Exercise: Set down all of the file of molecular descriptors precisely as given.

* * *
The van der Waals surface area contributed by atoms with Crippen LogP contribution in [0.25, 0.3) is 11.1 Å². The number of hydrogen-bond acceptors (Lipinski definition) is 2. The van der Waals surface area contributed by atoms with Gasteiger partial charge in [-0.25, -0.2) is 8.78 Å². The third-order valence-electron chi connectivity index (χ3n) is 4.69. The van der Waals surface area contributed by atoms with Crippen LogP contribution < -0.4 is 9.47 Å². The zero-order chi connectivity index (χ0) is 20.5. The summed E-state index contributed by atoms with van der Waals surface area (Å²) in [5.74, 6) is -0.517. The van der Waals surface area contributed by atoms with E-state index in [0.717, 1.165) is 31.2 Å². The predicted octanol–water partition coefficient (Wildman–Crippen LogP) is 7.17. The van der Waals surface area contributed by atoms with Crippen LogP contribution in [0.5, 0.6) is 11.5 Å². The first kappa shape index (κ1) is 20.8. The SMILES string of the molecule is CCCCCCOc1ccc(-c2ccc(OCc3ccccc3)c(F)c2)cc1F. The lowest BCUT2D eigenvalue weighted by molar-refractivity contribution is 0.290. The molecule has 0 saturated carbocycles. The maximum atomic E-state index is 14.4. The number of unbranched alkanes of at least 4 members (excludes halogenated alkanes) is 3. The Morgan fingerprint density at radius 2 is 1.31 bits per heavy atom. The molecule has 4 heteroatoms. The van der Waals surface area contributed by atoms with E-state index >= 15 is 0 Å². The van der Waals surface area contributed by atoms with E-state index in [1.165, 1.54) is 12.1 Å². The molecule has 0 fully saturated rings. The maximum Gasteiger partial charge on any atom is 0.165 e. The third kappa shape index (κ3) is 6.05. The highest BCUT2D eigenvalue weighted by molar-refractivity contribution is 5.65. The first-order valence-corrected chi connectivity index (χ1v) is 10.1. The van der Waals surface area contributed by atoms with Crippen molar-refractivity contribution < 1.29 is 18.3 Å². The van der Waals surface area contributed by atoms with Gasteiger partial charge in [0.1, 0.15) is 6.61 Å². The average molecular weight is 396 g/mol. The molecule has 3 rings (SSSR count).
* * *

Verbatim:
The van der Waals surface area contributed by atoms with Crippen LogP contribution in [0.25, 0.3) is 11.1 Å². The number of hydrogen-bond acceptors (Lipinski definition) is 2. The van der Waals surface area contributed by atoms with Gasteiger partial charge in [-0.25, -0.2) is 8.78 Å². The third-order valence-electron chi connectivity index (χ3n) is 4.69. The van der Waals surface area contributed by atoms with Crippen LogP contribution < -0.4 is 9.47 Å². The zero-order chi connectivity index (χ0) is 20.5. The summed E-state index contributed by atoms with van der Waals surface area (Å²) in [5.74, 6) is -0.517. The van der Waals surface area contributed by atoms with E-state index in [0.717, 1.165) is 31.2 Å². The predicted octanol–water partition coefficient (Wildman–Crippen LogP) is 7.17. The van der Waals surface area contributed by atoms with Crippen LogP contribution in [0.5, 0.6) is 11.5 Å². The first kappa shape index (κ1) is 20.8. The SMILES string of the molecule is CCCCCCOc1ccc(-c2ccc(OCc3ccccc3)c(F)c2)cc1F. The lowest BCUT2D eigenvalue weighted by molar-refractivity contribution is 0.290. The molecule has 0 saturated carbocycles. The maximum atomic E-state index is 14.4. The number of unbranched alkanes of at least 4 members (excludes halogenated alkanes) is 3. The Morgan fingerprint density at radius 2 is 1.31 bits per heavy atom. The molecule has 4 heteroatoms. The van der Waals surface area contributed by atoms with E-state index >= 15 is 0 Å². The van der Waals surface area contributed by atoms with E-state index in [1.165, 1.54) is 12.1 Å². The molecule has 0 fully saturated rings. The maximum Gasteiger partial charge on any atom is 0.165 e. The third kappa shape index (κ3) is 6.05. The highest BCUT2D eigenvalue weighted by molar-refractivity contribution is 5.65. The first-order valence-corrected chi connectivity index (χ1v) is 10.1. The van der Waals surface area contributed by atoms with Crippen molar-refractivity contribution < 1.29 is 18.3 Å². The van der Waals surface area contributed by atoms with Gasteiger partial charge in [0.1, 0.15) is 6.61 Å². The average molecular weight is 396 g/mol. The molecule has 3 rings (SSSR count).